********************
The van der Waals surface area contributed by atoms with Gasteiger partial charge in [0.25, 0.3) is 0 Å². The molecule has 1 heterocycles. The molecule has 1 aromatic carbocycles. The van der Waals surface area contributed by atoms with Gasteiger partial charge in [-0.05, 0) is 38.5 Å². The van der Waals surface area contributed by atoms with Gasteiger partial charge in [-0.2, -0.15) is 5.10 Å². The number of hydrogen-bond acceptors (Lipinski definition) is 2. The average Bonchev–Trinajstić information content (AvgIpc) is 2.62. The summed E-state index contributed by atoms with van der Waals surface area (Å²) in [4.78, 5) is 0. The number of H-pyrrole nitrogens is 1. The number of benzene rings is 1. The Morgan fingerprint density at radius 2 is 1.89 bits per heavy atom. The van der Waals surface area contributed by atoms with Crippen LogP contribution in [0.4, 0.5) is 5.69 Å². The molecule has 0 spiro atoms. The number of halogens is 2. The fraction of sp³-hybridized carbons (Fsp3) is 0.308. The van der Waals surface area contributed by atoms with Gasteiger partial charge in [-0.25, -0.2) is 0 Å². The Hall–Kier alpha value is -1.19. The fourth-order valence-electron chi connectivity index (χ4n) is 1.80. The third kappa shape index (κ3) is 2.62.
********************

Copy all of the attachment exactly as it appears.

The van der Waals surface area contributed by atoms with Gasteiger partial charge in [0.25, 0.3) is 0 Å². The molecule has 1 heterocycles. The molecule has 1 aromatic carbocycles. The van der Waals surface area contributed by atoms with Gasteiger partial charge in [-0.05, 0) is 38.5 Å². The van der Waals surface area contributed by atoms with Gasteiger partial charge in [-0.2, -0.15) is 5.10 Å². The number of hydrogen-bond acceptors (Lipinski definition) is 2. The average Bonchev–Trinajstić information content (AvgIpc) is 2.62. The summed E-state index contributed by atoms with van der Waals surface area (Å²) in [4.78, 5) is 0. The number of H-pyrrole nitrogens is 1. The number of benzene rings is 1. The Morgan fingerprint density at radius 2 is 1.89 bits per heavy atom. The van der Waals surface area contributed by atoms with Crippen LogP contribution in [0.4, 0.5) is 5.69 Å². The molecule has 0 spiro atoms. The number of halogens is 2. The fraction of sp³-hybridized carbons (Fsp3) is 0.308. The van der Waals surface area contributed by atoms with Gasteiger partial charge in [-0.25, -0.2) is 0 Å². The Hall–Kier alpha value is -1.19. The fourth-order valence-electron chi connectivity index (χ4n) is 1.80. The third kappa shape index (κ3) is 2.62.